Silicon Flatirons: Lofty spectrum sharing goals musn’t distract from immediate issues

BOULDER — While spectrum sharing is key to the future of telecommunications, strict regulations that move users toward sharing must not prohibit those users from successfully harnessing the spectrum for nearer term projects, U.S. Federal Communications Commissioner Nathan Simington said. 

The Donald Trump appointee made this point during a brief address Friday at the Silicon Flatirons Frontiers in Spectrum Sharing conference. 

Silicon Flatirons is a Boulder-based group that fosters conversations among entrepreneurs, legal professionals, students and lawmakers.

The two-day conference held this week in Boulder brings together aerospace industry representatives, government officials and academics to discuss opportunities for spectrum sharing as economies across the globe continuously deploy new broadband and 5G technologies.

Spectrum congestion is a “good problem to have,” Simington said. Congestion means the spectrum is “desirable and heavily used.” When telecommunications was in its infancy, virtually any industry that asked could have a dedicated band because there was little competition. 

Still, Simington said, regulators must consider ways to encourage sharing among spectrum users. 

Exactly how that could work successfully in practice remains somewhat of a mystery.

Some, Simington said, have suggested that artificial intelligence and machine learning are the answer to developing a model to incentivize efficiency. 

Simington threw “a bit of cold water” on that idea because there are disagreements about what that efficiency should look like, so providing a computer with the requisite data set to develop an efficiency model is challenging. 

“We should be a little cautious about the speed at which [an AI-developed efficiency model] can be implemented,” he said. 

Regulators must prioritize the “immediate pressure for successful deployments” while weighing potential impacts on the future of spectrum sharing, Simington said. 

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BOULDER — While spectrum sharing is key to the future of telecommunications, strict regulations that move users toward sharing must not prohibit those users from successfully harnessing the spectrum for nearer term projects, U.S. Federal Communications Commissioner Nathan Simington said.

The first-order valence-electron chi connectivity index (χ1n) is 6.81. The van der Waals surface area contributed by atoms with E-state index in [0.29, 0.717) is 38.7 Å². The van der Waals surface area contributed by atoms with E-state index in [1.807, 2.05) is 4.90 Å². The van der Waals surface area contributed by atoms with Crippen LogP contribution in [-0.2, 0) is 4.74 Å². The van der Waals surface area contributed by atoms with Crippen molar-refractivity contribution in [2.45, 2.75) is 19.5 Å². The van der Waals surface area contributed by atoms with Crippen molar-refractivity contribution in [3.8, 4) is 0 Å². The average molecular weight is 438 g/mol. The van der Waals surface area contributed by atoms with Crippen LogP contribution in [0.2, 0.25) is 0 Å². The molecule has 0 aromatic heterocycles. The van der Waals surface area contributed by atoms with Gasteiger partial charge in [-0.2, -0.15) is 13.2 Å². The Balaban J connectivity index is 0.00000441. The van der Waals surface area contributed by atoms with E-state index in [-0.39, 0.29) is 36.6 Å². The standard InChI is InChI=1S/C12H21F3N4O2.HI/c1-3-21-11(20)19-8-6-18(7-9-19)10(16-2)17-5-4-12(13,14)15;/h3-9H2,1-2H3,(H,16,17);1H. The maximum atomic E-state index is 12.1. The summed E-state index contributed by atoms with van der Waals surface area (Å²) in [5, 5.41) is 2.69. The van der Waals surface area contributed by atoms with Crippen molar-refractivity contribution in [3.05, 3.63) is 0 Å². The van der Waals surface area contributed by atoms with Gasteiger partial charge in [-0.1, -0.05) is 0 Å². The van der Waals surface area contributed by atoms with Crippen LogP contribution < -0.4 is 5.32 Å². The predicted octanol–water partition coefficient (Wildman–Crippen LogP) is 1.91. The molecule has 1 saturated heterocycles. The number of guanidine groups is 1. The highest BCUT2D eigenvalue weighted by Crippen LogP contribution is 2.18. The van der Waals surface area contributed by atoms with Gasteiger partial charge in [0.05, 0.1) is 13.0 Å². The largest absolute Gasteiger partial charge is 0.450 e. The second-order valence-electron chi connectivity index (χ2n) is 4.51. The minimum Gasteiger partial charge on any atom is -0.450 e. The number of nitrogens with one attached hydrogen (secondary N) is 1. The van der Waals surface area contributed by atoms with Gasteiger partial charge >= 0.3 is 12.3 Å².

The Donald Trump appointee made this point during a brief address Friday at the Silicon Flatirons Frontiers in Spectrum Sharing conference. 

Silicon Flatirons is a Boulder-based group that fosters conversations among entrepreneurs, legal professionals, students and lawmakers.

The two-day conference held this week in Boulder brings together aerospace industry representatives, government officials and academics to discuss opportunities for spectrum sharing as economies across the globe continuously deploy new broadband and 5G technologies.

Spectrum congestion is a “good problem to have,” Simington said. Congestion means the spectrum is “desirable and heavily used.” When telecommunications was in its infancy, virtually any industry that asked could have a dedicated band because there was little competition. 

Still, Simington said, regulators must consider ways to encourage sharing among spectrum users. 

Exactly how that could work successfully in practice remains somewhat of a mystery.

Some, Simington said, have suggested that artificial intelligence and machine learning are the answer to developing a model to incentivize efficiency. 

Simington threw “a bit of cold water” on that idea because there are disagreements about what that efficiency should look like, so providing a computer with the requisite data set to develop an efficiency model is challenging. 

“We should be a little cautious about the speed at which [an AI-developed efficiency model] can be implemented,” he said. 

Regulators must prioritize the…